Price panic triggers run on toilet paper in Taiwan


Authorities call for calm as supermarket shelves are wiped clean following speculation of imminent increases.

Customers looking for toilet paper find empty shelves, at a supermarket in Taipei
Customers looking for toilet paper find empty shelves, at a supermarket in Taipei. Photograph: David Chang/EPA

Taiwan’s premier has called for calm following a desperate run on toilet paper on the island, sparked by speculation of imminent price hikes.

Shelves usually stacked with toilet paper, kitchen paper and boxed tissues stood empty in many hypermarkets and supermarkets as residents stockpiled supplies.

Major online retailers had also run out, including PChome which reportedly sold five million packs of toilet paper in three days.

“We ask the public not to panic and not to rush to buy,” said the premier, William Lai.

“The supply is sufficient and everybody will have toilet papers to buy.”

The panic buying started after major hypermarkets were informed by toilet paper manufacturers of a 10 to 30% price hike from mid-March due to rising international pulp prices.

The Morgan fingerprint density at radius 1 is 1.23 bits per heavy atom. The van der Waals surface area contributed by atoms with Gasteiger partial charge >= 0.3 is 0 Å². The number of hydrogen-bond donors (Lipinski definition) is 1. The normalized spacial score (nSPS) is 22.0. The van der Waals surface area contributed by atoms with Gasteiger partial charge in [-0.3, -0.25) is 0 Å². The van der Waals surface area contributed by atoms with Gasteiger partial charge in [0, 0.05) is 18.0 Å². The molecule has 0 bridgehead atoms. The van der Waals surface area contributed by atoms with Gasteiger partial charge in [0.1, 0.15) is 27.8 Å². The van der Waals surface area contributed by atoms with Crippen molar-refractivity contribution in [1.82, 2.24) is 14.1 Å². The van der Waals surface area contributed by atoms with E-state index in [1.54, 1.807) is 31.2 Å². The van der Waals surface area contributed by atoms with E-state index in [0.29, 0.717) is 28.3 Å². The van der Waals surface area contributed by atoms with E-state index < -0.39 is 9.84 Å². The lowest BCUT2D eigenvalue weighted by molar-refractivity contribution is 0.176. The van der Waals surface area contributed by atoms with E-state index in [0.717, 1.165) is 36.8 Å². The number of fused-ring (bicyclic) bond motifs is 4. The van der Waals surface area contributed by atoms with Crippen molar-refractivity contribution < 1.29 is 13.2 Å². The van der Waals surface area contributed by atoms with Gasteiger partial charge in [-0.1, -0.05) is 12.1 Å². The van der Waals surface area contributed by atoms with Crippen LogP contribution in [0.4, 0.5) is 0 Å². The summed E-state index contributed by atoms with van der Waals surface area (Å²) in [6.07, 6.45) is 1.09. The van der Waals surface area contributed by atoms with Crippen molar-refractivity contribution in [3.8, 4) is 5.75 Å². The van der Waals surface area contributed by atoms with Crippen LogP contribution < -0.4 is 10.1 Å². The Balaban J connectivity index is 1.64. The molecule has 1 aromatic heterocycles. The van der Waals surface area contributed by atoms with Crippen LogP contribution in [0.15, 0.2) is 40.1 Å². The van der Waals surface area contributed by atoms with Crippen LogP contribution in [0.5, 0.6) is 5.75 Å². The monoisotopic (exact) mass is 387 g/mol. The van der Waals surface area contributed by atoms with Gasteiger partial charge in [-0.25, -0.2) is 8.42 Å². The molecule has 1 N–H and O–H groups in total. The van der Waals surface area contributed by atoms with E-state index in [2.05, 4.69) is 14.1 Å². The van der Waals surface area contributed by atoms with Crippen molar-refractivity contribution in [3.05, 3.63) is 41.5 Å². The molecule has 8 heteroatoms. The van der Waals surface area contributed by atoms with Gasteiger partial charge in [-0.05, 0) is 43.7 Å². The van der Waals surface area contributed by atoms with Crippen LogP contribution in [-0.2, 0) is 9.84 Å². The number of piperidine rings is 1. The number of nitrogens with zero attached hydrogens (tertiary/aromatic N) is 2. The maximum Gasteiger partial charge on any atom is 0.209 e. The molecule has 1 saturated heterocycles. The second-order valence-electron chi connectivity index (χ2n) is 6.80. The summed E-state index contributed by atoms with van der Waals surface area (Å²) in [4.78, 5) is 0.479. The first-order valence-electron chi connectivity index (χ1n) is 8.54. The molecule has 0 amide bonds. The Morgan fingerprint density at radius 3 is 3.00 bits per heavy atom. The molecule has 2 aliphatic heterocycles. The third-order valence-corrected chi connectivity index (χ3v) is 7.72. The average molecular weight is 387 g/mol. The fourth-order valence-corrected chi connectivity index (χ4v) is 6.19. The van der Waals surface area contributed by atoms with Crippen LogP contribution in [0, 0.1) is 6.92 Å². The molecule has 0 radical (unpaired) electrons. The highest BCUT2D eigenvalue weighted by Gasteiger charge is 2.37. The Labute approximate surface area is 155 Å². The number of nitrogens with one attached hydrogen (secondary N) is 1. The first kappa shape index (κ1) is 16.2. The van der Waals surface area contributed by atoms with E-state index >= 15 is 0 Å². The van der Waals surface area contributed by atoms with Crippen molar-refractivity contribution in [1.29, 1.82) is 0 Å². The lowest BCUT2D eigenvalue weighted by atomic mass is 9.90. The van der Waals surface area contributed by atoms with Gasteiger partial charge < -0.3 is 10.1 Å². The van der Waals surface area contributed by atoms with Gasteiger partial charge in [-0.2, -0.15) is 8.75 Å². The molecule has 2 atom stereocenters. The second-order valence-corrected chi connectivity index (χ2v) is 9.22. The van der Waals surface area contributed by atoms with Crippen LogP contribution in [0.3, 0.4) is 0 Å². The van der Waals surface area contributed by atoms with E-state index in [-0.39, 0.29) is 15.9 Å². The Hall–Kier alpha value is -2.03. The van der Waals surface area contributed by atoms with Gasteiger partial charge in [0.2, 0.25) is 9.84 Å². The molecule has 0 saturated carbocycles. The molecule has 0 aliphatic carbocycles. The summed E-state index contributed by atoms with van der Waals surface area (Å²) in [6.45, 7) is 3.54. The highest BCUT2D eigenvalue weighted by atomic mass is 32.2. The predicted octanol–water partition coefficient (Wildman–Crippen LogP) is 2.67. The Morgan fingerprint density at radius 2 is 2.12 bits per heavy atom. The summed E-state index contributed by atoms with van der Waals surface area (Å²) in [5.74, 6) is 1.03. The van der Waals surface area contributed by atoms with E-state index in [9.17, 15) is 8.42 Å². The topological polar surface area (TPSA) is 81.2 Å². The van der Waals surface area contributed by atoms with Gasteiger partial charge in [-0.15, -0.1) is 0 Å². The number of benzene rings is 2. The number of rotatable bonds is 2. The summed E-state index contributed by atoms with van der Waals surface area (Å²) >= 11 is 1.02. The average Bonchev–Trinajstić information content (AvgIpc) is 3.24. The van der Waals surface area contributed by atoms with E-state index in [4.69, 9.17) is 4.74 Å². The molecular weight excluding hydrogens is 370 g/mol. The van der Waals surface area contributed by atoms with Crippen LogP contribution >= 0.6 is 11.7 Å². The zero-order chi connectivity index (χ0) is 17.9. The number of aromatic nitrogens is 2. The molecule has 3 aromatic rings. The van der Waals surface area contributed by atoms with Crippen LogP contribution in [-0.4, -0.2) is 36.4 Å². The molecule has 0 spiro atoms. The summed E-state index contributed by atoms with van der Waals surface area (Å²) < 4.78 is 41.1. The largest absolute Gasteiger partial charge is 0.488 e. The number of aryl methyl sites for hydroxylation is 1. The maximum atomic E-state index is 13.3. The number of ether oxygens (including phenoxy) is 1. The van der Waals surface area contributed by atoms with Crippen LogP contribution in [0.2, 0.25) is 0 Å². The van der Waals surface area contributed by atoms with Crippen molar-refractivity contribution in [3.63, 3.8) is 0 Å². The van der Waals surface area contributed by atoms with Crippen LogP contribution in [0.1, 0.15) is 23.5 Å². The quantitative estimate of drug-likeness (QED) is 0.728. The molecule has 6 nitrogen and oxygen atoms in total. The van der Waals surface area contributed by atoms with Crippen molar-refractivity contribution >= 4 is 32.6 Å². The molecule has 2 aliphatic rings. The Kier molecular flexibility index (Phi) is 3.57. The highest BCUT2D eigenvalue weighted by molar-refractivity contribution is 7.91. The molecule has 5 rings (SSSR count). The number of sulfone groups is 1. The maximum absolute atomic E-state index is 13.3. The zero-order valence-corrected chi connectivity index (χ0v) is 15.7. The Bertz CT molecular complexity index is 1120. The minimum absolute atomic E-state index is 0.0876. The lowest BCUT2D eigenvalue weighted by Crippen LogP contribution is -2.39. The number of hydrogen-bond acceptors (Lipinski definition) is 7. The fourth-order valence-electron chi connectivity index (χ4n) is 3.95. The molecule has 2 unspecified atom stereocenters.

The Fair Trade Commission said it had looked into the matter and met with representatives from three major toilet paper suppliers and five top retailers to warn them against price-fixing.

There was online anger as some accused the government of ignoring price fixing by manufacturers.

“The government wouldn’t have paid attention if people were not snatching up toilet paper. The lousy government is only saying price-fixing is illegal after the media reported it,” read one post on Apple Daily’s website.



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